As to where the next crisis may be lurking, Raines suggested looking at “some asset that’s wildly popular, that’s growing rapidly and has large margins,” and mused that the fintech credit markets were worth watching closely
Former AIG executive Stasia Kelly took a position at AIG in 2006, pursuing what seemed like a “great opportunity to build a regulatory and compliance organization” within the global insurance giant, but instead turned into a key role in one of the most complex corporate bailouts in U.S. history.
Even before the crisis hit, Kelly said it was clear she had joined an organization where compliance was “something to be tolerated” and rules were loosely enforced. When the crisis hit, AIG, like scores of other large companies, found themselves unsure of how to react to a crisis without precedent. It was a failure of foresight, Kelly suggested, and one made possible by a failure to prioritize ethical actions.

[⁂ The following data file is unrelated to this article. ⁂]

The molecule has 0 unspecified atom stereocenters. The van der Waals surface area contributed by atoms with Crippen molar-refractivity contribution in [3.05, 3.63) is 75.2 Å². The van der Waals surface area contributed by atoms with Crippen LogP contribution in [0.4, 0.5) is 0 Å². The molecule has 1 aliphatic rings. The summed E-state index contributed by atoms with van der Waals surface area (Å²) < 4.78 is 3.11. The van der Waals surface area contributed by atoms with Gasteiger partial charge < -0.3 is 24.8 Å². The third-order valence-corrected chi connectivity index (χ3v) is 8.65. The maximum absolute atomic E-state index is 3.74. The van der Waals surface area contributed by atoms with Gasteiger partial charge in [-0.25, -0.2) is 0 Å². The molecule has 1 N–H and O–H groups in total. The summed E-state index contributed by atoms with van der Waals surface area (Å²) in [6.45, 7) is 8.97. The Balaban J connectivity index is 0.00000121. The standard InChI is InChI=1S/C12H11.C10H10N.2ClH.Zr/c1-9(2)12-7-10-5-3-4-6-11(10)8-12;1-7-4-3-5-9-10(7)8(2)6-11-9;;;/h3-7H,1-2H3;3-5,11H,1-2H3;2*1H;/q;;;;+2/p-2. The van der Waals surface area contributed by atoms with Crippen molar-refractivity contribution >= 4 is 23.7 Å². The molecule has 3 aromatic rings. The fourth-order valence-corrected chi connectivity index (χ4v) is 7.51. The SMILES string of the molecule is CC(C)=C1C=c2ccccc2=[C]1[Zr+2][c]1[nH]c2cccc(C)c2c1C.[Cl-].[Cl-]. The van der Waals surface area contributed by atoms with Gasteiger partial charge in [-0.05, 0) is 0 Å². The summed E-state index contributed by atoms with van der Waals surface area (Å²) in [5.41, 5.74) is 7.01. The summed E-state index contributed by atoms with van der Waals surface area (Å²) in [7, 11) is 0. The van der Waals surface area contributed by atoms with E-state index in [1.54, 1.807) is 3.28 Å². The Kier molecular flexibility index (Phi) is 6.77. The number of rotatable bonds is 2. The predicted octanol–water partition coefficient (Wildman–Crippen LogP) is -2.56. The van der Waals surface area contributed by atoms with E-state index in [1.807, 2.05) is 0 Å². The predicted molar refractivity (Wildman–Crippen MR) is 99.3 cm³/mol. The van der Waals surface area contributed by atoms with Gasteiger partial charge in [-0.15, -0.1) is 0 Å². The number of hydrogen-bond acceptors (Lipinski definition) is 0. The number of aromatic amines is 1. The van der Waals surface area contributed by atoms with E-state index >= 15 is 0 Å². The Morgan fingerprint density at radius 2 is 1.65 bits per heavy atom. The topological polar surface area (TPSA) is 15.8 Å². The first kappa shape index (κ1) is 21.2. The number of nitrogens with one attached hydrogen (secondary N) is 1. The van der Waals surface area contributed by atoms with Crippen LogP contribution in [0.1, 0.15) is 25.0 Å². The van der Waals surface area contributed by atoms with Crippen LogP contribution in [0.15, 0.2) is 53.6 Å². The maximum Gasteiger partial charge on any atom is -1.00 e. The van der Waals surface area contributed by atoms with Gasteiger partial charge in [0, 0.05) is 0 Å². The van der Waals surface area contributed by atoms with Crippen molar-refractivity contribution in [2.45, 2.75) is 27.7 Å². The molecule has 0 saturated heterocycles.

“Organizations need a commitment to do the right thing from the top,” Kelly said. “When a CEO articulates his belief that people need to behave a certain way and in accordance with the rule of law, that goes all the way down through the organization. When a CEO only pays lip service, that also goes all the way through the organization.”
Kelly said other lessons from the crisis included the need for effective crisis management plans for companies large and small and enhanced early warning systems for events that may snowball into a crisis.
Despite the turmoil involved in the response to the crisis — AIG would eventually require a bailout of more than $180 billion — Kelly said she loved her role helping to save the organization.
“One of the reasons I loved what I did is because, in a crisis, there is one person people look to, and that’s the lawyers,” Kelly said.
Just as Stasia Kelly joined AIG shortly before the financial system began to buckle, Ned Kelly joined Citigroup in February 2008 and soon found himself helping steer the company through collapse and bailout.
“When you think about how quickly this crisis cascaded … September of 2008 was genuinely extraordinary,” Kelly said. “Week by week, there was a firm failing.”